It sounds like a cross between Fritz Lang and anime, but boosters of machinima hope it will be accepted widely as yet another form of animation.
In a further convergence of vidgames and the pic biz, machinima are animated films created with software from high-end vidgames that let players create their own levels. The software is modified so a creator can quickly and simply set up camera angles, lighting, characters and backdrops, then create an animated short.
Frequently, several people act as virtual puppeteers, each controlling a character as a scene is performed and recorded.
“A lot of times it’s really wonderful,” says Anna Kang, CEO and prexy of Fountainhead Entertainment, which is creating a feature-length machinima, “Sidrial.” “You have a lot more freedom to create that you might not otherwise have in another medium.”
The tiny genre took its next step toward acceptance with this weekend’s first Machinima Film Festival, in the Dallas suburb of Mesquite, Texas.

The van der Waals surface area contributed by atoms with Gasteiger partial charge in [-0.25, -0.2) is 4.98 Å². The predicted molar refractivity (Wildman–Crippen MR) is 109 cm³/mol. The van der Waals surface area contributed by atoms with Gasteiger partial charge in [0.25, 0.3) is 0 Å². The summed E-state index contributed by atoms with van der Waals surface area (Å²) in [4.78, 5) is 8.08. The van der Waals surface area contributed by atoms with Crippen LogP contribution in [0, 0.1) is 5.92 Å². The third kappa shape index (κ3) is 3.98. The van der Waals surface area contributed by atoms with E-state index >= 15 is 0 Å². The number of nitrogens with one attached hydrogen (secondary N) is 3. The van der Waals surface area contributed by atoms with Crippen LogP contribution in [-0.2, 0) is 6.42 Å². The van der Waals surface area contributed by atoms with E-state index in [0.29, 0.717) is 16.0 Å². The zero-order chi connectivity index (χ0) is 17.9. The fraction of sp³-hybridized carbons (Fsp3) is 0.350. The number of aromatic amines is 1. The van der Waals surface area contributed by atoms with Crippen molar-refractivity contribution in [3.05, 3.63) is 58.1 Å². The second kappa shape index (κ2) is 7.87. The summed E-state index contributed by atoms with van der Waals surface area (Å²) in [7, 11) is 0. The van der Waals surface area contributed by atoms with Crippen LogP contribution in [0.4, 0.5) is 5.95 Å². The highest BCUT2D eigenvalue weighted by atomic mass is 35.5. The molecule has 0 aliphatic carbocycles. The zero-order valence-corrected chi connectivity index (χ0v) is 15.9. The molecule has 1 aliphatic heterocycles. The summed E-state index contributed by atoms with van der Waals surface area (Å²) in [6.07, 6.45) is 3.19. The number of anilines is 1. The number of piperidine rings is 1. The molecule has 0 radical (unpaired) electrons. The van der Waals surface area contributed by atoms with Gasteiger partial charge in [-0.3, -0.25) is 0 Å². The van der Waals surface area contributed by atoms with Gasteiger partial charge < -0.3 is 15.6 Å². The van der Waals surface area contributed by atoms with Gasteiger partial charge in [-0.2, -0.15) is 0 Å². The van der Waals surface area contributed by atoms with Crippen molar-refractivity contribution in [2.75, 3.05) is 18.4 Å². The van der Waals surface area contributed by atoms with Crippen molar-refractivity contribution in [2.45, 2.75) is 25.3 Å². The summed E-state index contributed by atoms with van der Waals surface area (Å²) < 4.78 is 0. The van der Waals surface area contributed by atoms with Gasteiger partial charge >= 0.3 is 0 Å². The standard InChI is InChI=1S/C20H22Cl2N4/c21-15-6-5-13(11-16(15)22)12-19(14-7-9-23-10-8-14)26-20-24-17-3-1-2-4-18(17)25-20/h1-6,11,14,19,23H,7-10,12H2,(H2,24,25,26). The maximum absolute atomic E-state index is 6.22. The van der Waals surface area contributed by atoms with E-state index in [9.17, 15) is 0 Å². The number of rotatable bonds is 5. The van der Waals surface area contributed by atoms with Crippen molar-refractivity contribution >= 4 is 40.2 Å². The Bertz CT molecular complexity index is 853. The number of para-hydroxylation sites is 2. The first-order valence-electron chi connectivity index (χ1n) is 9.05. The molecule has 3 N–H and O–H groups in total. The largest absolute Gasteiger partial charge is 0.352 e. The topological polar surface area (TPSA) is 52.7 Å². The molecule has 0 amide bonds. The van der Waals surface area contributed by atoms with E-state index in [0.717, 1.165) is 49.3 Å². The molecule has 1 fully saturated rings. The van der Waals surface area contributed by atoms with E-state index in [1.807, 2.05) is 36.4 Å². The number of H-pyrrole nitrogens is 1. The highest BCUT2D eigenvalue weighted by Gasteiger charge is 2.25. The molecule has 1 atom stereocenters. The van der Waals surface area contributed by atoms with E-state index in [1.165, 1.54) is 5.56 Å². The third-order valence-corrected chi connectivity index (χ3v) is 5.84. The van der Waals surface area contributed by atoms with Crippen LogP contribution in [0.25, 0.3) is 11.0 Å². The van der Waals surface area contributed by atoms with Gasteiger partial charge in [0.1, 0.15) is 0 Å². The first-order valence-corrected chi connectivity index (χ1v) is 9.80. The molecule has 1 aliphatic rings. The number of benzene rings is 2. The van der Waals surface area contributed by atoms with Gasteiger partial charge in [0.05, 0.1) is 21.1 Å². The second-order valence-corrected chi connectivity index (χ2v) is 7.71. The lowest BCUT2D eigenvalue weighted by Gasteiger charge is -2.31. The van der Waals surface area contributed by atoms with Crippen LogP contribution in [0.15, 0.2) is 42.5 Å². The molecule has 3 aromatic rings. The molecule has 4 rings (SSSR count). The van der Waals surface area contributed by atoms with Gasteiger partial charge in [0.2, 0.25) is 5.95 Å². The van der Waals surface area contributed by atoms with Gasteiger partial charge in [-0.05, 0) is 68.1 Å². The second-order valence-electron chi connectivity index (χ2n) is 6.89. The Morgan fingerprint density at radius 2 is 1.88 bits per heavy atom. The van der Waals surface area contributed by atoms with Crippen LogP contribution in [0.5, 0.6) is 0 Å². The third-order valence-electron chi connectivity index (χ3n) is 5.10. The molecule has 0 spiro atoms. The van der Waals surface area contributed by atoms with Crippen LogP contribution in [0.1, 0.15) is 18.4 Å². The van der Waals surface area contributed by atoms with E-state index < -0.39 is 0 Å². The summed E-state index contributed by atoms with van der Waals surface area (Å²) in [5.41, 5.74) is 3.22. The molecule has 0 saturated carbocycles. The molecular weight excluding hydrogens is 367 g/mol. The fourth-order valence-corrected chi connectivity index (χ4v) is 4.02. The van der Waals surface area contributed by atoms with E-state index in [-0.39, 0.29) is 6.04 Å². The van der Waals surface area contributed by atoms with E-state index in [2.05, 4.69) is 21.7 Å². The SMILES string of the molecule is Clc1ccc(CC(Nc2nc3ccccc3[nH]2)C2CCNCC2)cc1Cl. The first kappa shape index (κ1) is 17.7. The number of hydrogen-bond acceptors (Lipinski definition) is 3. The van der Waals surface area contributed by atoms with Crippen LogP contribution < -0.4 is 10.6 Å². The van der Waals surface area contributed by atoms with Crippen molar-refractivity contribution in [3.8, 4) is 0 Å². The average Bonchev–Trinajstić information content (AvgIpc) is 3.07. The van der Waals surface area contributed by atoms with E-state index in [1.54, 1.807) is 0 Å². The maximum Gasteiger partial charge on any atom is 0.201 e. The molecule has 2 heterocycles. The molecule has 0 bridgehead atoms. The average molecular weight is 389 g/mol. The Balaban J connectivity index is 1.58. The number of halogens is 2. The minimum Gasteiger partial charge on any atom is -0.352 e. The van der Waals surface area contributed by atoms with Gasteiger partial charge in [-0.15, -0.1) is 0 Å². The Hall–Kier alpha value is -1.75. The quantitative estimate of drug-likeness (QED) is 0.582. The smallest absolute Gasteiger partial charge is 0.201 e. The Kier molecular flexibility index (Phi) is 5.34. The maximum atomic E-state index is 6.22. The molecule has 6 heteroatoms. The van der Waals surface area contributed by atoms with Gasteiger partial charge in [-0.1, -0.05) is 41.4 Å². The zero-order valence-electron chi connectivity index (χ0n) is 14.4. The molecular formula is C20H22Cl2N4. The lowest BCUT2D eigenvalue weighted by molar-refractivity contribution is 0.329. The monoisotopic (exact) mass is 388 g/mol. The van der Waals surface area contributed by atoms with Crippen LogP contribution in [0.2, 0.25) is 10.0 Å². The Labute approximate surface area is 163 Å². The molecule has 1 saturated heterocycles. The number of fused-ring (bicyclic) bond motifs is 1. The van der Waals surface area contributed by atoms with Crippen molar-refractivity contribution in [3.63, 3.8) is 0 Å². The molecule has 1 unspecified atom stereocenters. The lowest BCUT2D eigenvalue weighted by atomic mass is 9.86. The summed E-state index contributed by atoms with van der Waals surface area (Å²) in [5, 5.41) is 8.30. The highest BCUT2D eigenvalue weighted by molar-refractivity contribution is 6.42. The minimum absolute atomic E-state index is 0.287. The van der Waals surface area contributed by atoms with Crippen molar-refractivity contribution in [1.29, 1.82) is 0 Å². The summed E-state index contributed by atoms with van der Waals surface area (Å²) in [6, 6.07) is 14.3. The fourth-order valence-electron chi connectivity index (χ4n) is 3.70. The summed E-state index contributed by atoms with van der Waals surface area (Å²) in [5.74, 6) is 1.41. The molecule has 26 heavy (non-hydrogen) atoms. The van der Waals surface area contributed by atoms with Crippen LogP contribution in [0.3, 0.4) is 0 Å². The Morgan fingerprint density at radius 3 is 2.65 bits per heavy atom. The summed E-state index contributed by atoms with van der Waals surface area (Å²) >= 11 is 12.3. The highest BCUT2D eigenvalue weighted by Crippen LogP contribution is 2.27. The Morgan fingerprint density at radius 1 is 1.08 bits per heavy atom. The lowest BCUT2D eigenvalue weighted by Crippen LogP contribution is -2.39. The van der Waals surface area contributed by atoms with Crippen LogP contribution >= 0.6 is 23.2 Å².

The choice of venues isn’t quite as odd as it seems; nearby are the headquarters of id Software, whose “Quake” series of shooter games have powerful level-editing software. Kang, not incidentally, is married to id vidgame guru John Carmack, the wizard behind some of the most cutting-edge graphics software.
Kang says machinima has Hollywood applications as well. She believes she can make a feature for $250,000, not counting voice talent costs.
And machinima tools allow creatives to cheaply and quickly experiment with camera placement, lighting, cuts and more.
“In other media, you have to rely on animators to illustrate everything,” Kang says. “With machinima, you feel like once you have the media set up, everyone else can go away.”